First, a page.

stocks in the educational shop, still more food is prescribed. The bad mental habits become worse and the only redeeming feature is that, in the attempt to get a general culture, so many different kind of pills are prescribed that the fatal dose of any one is never administered.
When the mental balance of an individual becomes so distorted that the currents of thought always run in certain grooves, from which they never emerge and there seems to be no hope of readjustment, such a person is said to be the subject of "fixed ideas" and then the educator is only too anxious to disclaim all responsibility in the patient and shift it to the alienist. In view of the fact that more and more emphasis is being placed by prominent authorities on educational subjects upon the necessity of insisting upon the importance of the formation of good mental habits, we may ask whether any well-organized effort is being made by the universities to determine the conditions upon which the greatest efficiency of brain activity depends; and then to use this knowledge to arouse and train the potential mental capacity of the students, so as to produce men with sound minds and sound bodies.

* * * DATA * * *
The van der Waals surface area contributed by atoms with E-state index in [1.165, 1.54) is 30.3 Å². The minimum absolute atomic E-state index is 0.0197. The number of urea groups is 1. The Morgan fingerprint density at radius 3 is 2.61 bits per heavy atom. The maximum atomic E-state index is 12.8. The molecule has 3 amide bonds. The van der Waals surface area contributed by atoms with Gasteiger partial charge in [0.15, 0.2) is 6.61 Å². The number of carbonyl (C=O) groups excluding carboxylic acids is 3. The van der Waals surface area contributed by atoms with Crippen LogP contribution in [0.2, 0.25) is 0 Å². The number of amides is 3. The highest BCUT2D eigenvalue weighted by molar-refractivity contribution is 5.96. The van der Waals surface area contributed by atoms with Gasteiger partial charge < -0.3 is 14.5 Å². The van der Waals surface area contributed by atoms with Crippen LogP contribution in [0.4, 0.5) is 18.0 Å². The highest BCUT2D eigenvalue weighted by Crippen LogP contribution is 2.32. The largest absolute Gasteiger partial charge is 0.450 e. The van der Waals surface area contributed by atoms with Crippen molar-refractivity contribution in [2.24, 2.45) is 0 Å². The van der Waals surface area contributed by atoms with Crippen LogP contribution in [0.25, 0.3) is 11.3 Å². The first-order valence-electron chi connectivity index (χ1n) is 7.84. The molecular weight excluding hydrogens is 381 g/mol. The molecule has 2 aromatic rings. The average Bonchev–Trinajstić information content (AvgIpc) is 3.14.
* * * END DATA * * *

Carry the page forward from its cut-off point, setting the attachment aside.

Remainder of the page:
When we approach the discussion of our subject from this standpoint, it is quite obvious that the first and most important questions to be asked relate to the methods to be adopted in training the brain; and second, and quite incidental, to the character of the information to be imparted. It is the first of these two subjects that we shall concern ourselves at present. No matter how much we may differ as to the value of educational ideals, all are pretty well agreed that there are certain definite readily recognized qualities of mind possessed by the educated person. First, there is general intelligence with a marked degree of associative memory, a certain poise or balance commonly designated as good judgment and a tentative rather than a fixed attitude towards knowledge, a capacity for concentrating the attention, a quota of emotional activity well under control and a dominant will. Science has taught us that these mental traits are an expression of the functions of the nervous system, and in order to understand them properly, they should be studied as the quantitative and qualitative measure of the individual capacity of the brain. No intelligent person to-day questions the fact that the more marked anomalies of cerebral function, as seen in idiocy, imbecility and the various forms of psychoses, can be analyzed and correctly interpreted only by those who have had the requisite special training and experience in connection with the study of the brain. With a singular disregard for logic and common sense, many intelligent persons assume that special skill and experience is not necessary in order to analyze the subtler and less defined anomalies of conduct as revealed in the daily life of normal individuals; nor is any intimate knowledge of the structure and func-